In 1994, the Carnegie Foundation issued a report called "The Quiet Crisis," which proclaimed that "Our nation's children under the age of three and their families are in trouble, and their plight worsens every day." Among the suggested remedies: "Guarantee quality child care choices for children under three." The Clinton Administration quickly embraced the report, renaming this alleged plight of young children the "Silent Crisis," and recommending that government intercede on their behalf.
Teachers Union Support
The teachers unions enthusiastically support universal preschool. The National Education Association (NEA) re-adopts a resolution every year titled "Early Childhood Education." It reads in part: "The National Education Association supports early childhood education programs in the public schools for children from birth through age eight. The Association also believes that early childhood education programs should include a full continuum of services for parents/guardians and children, including child care, child development, developmentally appropriate and diversity-based curricula, special education, and appropriate bias-free screening devices. . . . These programs must be available to all children on an equal basis and should include mandatory kindergarten with compulsory attendance." (See Education Reporter, Aug. 2002)
Last summer, the American Federation of Teachers (AFT) also called on federal and state governments to make a commitment to universal public preschool. AFT President Sandra Feldman told AFT members at the union's biennial meeting in July that the Head Start program should be used as a model. She estimated the cost of such an endeavor to be about $41 billion, and recommended that a combination of federal and state funds pay for the program.
The AFT has been promoting universal education for three-year-olds at least since 1975. Newspaper reports on its convention in Honolulu that year correctly identified one of the purposes as creating more jobs for teachers by opening the public schools to millions of additional children.
Pandering by Politicians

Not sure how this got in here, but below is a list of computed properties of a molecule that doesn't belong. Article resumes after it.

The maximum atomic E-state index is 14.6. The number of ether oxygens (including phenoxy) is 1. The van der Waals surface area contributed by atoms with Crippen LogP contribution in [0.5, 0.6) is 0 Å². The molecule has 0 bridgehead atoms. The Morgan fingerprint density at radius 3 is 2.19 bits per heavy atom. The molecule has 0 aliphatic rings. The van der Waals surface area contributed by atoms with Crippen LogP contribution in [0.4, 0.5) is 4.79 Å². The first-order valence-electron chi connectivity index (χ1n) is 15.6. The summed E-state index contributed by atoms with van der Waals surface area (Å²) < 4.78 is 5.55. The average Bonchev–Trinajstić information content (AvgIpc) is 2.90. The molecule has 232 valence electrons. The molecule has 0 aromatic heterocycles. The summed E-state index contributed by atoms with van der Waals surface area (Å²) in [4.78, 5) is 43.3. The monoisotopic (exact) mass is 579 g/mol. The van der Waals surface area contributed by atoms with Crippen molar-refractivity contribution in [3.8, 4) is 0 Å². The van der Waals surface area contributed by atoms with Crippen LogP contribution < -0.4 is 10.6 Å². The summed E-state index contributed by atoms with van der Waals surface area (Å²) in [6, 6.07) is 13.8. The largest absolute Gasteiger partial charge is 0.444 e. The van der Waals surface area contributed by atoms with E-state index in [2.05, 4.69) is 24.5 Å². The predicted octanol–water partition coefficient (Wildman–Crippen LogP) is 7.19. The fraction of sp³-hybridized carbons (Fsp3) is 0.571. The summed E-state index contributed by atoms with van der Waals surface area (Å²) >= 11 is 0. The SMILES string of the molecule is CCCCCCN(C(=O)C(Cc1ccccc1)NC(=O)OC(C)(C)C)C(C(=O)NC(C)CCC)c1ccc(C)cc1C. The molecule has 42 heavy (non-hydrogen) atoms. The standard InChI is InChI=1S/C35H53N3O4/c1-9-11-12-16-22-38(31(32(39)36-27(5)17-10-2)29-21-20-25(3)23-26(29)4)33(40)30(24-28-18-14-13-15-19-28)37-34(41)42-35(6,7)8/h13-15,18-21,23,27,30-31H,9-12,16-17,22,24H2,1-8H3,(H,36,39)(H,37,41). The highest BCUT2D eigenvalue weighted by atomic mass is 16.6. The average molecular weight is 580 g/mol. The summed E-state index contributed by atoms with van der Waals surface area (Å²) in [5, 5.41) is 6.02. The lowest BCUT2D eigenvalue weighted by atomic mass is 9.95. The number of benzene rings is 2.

Politicians at all levels of government support universal preschool. (See Who Will Rock the Cradle, Chapter 7.) At a Greenbrier conference in 1998, Democratic members of Congress were presented with a paper called "Kids as Politics" describing how "kids are the best vehicle" to get votes.
Some Governors, including former North Carolina Governor Jim Hunt, and lawmakers from a variety of states have proposed legislation and established programs to promote universal preschool. As previously noted, legislation is pending in Oklahoma.
In Illinois, Governor George Ryan appointed a Task Force on Voluntary Access to Universal Preschool with the goal of developing, by the start of this year, a five-year plan with cost estimates for access to preschool for all three- and four-year-olds. Last summer, Washington, D.C. City Councilman Kevin Chavous made headlines when he proposed his Compulsory School Attendance Amendment Act, which would have required three- and four-year-olds to attend school. During his failed presidential bid in 2000, former Vice President Al Gore vigorously supported the concept. His campaign set "high-quality, universal preschool, available to every child in every family" as a goal for the opening decade of the 21st century.
But as Cato Institute director of education and child policy Darcy Ann Olsen pointed out in Human Events (9-01-00), even Edward Zigler, one of the founders of Head Start and a longtime academic advocate of preschool programs, stated in 1987 (during the late 1980s push for federal babysitting): "This is not the first time universal preschool education has been proposed . . . The arguments in favor of preschool were that it would reduce school failure, lower dropout rates, increase test scores, and produce a generation of more competent high school graduates. . . Preschool education will achieve none of these results."
Olsen stated in her report, "Universal Preschool is No Golden Ticket," (2-9-99) that early intervention programs can boost children's test scores, but those gains wash out within a few years of exiting the programs. She referenced the thorough analysis of Head Start con-ducted in 1997 by the U.S. General Accounting Office (GAO), which reviewed more than 600 studies and other documents. The GAO concluded that the body of research on Head Start was "insufficient" to draw conclusions about the national program's success or failure.